2. Do not suggest other causes for your injury, such as excessive typing in your spare time. Ensure the doctor understands that your injury took place at work.
3. This is a good opportunity to get a referral for any treatment you may need. As long as the treatment is related to your injury, and the treatment provider is certified by SIRA, the insurance company should pay for this. Examples include hand specialists and physiotherapists.
Once you have this document, the insurer should quickly accept liability for your claim. This document will be valid for one month, so you will need to return to the doctor every month and explain how your recovery is progressing.
After the first month or two, you may notice that your insurance and rehab consultant start pushing for upgrades in your capacity to work. This will look like your certificate of capacity changing from ‘no capacity for any form of work’ to ‘capacity for some form of work for x hours per day, x days per week, with the following conditions…’. If you do not feel ready to return to work, ensure that you remain on ‘no capacity for any form of work’, as even a very low capacity will be used to either return you to your pre-injury employer, or to find you a new job.
What are my rights?
As described above, there are many parties involved in your claim, and all of them are invested in your return to work. For this reason, you may not be made aware of the following:
- You do not need to sign a release of Information form.
- You do not need to allow a rehab consultant or insurance case manager, or anyone else for that matter, to attend your treating doctor’s appointments.
- You do not need to upgrade your certified capacity.
- You do not need to sign a ‘Return to Work’ plan, ‘Independence in Job Seeking’ form, or ‘Vocational Options’ form.
- You can choose who is involved in your claim by requesting a different rehab consultant, case manager, or doctor, at any time, for any reason.
- You do not need to remain at your pre-injury employer. If you resign, your compensation payments will continue as usual.
What do I need to do?
- See the doctor once a month to renew your certificate of capacity.
- Send your certificate of capacity to your case manager (ie. insurer) each time it is renewed.
- Respond to calls from rehab consultants or case managers. Ie. communicate with these people when they get in touch with you. Do not fail to answer calls for weeks or else you may be deemed ‘non-compliant’.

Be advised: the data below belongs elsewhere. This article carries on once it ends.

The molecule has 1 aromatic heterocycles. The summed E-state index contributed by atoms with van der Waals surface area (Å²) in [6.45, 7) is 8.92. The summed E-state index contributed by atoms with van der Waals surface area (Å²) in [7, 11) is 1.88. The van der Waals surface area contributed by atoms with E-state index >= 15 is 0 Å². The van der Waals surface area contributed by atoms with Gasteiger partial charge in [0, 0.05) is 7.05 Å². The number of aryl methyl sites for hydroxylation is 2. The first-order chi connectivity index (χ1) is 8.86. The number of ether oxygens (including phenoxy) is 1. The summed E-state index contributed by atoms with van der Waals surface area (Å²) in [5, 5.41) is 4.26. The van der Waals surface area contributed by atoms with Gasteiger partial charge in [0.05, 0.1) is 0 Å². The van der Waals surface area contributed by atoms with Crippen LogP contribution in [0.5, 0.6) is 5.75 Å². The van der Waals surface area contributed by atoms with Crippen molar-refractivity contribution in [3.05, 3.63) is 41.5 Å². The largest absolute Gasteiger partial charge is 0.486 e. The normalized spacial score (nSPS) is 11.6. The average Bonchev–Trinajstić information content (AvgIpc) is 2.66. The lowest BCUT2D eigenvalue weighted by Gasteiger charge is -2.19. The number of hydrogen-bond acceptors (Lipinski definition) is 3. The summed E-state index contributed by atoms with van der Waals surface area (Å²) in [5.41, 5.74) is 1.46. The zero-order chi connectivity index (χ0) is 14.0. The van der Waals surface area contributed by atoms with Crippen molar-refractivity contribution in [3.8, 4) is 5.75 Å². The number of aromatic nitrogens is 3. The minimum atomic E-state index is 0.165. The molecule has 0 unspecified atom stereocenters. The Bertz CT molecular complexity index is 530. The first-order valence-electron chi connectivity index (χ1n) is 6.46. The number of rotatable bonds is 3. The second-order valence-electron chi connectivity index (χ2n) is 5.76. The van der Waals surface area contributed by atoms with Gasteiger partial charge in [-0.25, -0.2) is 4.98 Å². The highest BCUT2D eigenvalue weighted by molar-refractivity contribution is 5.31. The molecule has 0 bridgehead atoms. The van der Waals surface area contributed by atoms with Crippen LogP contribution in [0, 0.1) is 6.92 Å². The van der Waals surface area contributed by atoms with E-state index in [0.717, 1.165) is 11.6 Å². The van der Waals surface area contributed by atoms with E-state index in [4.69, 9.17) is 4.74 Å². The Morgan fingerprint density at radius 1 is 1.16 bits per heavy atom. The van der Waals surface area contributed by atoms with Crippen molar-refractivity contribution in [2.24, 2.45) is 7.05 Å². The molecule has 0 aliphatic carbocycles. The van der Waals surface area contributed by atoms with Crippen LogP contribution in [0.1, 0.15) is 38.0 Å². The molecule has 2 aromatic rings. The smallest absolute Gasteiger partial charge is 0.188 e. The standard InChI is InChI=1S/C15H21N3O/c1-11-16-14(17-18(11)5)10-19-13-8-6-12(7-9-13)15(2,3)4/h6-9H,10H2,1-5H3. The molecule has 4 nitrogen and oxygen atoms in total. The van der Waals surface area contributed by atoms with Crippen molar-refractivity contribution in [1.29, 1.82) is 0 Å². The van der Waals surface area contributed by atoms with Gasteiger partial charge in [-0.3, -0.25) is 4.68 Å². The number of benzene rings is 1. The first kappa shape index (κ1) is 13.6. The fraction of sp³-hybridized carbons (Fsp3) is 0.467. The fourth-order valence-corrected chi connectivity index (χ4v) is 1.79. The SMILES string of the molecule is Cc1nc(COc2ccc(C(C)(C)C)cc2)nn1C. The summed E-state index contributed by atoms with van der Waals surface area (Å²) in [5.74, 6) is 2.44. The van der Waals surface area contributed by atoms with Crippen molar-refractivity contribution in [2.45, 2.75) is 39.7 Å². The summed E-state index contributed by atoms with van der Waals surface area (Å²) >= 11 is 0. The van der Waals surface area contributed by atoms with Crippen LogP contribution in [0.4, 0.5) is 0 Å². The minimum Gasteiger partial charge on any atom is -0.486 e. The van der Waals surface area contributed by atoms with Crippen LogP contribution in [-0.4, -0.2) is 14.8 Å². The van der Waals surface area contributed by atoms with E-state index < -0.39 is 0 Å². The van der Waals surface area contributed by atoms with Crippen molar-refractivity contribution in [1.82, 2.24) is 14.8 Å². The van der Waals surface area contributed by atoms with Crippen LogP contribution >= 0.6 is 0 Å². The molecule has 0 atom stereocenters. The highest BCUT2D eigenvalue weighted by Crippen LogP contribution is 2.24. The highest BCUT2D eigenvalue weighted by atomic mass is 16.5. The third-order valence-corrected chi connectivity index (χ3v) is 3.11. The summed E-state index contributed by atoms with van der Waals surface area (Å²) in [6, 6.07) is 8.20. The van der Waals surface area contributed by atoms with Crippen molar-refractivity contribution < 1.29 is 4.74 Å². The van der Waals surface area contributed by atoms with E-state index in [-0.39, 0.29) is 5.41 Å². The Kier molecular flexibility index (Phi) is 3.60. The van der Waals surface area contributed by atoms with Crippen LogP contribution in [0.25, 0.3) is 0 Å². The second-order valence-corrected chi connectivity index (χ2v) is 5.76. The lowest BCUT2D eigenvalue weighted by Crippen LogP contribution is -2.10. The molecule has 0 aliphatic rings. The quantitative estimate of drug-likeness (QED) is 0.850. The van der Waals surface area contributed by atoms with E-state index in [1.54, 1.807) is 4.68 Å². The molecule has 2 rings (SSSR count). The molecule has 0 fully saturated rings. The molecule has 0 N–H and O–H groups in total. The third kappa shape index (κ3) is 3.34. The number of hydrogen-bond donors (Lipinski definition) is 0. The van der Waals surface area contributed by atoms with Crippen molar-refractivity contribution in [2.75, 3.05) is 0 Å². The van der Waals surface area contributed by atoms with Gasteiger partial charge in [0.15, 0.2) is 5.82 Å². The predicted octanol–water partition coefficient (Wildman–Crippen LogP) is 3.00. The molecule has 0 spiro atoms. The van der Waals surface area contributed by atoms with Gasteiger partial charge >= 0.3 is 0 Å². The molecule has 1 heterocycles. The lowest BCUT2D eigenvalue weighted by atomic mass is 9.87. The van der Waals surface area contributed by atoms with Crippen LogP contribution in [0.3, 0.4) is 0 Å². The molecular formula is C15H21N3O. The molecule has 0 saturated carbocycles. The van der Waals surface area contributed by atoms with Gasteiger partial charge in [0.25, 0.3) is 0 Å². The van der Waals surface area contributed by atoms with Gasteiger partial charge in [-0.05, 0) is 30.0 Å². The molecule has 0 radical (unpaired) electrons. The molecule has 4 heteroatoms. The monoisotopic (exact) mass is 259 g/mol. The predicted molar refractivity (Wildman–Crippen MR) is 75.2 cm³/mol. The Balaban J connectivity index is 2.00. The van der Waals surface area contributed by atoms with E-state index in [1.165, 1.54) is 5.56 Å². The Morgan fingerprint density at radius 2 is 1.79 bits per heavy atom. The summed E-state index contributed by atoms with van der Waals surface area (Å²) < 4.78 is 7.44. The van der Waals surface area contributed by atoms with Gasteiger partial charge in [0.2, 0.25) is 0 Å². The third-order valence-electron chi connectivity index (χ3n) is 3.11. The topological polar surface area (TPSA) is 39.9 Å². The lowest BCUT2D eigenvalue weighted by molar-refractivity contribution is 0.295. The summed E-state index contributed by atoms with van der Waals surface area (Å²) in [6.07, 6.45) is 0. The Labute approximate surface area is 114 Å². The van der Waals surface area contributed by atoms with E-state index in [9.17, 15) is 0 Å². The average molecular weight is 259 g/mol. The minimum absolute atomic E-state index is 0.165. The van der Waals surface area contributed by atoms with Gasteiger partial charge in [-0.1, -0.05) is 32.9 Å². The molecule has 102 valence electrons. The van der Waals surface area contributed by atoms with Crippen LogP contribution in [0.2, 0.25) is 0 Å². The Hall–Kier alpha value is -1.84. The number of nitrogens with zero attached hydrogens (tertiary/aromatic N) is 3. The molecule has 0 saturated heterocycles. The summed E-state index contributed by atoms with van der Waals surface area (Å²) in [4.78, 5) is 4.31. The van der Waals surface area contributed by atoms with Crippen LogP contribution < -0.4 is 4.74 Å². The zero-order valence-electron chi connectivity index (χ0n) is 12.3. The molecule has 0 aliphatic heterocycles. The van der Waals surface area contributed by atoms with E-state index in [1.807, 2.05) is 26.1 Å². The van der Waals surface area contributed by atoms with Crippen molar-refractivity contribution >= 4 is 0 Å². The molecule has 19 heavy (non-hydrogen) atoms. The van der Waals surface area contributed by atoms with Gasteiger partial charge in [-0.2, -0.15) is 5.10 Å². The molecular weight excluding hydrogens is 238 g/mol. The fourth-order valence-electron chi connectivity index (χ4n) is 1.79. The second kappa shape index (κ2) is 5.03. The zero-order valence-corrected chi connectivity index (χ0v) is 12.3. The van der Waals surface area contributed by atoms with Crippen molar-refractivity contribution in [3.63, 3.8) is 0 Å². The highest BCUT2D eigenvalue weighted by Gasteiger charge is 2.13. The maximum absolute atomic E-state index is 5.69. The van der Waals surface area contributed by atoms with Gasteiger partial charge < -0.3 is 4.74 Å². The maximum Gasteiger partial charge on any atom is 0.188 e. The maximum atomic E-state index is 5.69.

- Attend and engage in vocational assessment interviews and other one-on-one meetings arranged by your rehab consultant.
- When the insurer arranges for you to see an independent treating practitioner, you need to see one. However, as stated in the section above, you can choose from a list who this independent practitioner is. Take advantage of this, and do your best to find a candidate who is likely to be sympathetic rather than dismissive towards your RSI.
What can cause my claim to be rejected/dismissed/forcibly terminated?
Here are three people who are getting their claim closed for different reasons:
1. Jennifer experienced a distressing incident at work, and lodged a compensation claim for a psychological injury. During discussions with both the insurer and rehab consultant, Jennifer stated that she had no psychological injury, and it was in fact her ex-colleagues who were the “crazy ones”. By admitting that she was not injured, Jennifer’s compensation claim was never accepted by the insurer. Instead, they agreed to ‘provisionally accept’ her claim, and pay only her treatment fees but not her wages. Jennifer’s case demonstrates the importance of the information provided at the outset of a claim, as although she now reports that she was indeed injured at work, her claim remains provisional.
2. John has a certificate of capacity which states that he has no capacity for any form of work. However, John is about to undertake a full-time, unpaid internship. That he can undertake this internship is evidence that he has capacity for paid work, therefore the insurer has ordered a rehabilitation consultant to complete a vocational assessment. This assessment will be used as evidence of John’s employability. Once the assessment is in the hands of the insurer, they will attempt to make a Work Capacity decision, which basically means they are kicking John off worker’s comp. Many of these decisions are overturned, however they are still extremely annoying to deal with.
3. Bob has been receiving compensation for ‘lower back nerve pain’ for 6 months. He finally got in to see a specialist, who examined an MRI of Bob’s spinal cord. Bob’s reports of his pain do not match up with the information his specialist gathered from the MRI, with Bob claiming to feel an aching sensation in his tailbone while the specialist would have expected a burning sensation in his left leg. In addition, Bob’s reports vary between treatments, with Bob stating during a physiotherapy appointment that he cannot arch his back, while demonstrating at a hydrotherapy appointment that his back flexibility is normal. The insurer ordered an Independent Medical Review done, and the person in charge of this review notes the difference in reports from his various treatment providers. Based on this information, Bob is ‘kicked off ‘worker’s compensation.
Editor’s note: We sincerely thank Meriel for her excellent research and development of this 3-part series. Please contact us if you wish to chat or have any information that may help others.
Comcare claims; important tips about the claims process
An entitlement to Comcare compensation only arises when a workplace injury results in an incapacity for work and/or impairment. You must be able to prove that the work caused the injury.
It is a good idea to keep a diary of what happens. This includes what doctors tell you about their diagnosis. You will be asked about this by several people including doctors, ComCare and the courts. Review this diary before you are asked questions by anyone about your injury.
Source: https://www.mondaq.com/australia/employee-benefits-compensation/1219120/comcare- claims-important-tips-about-the-claims-process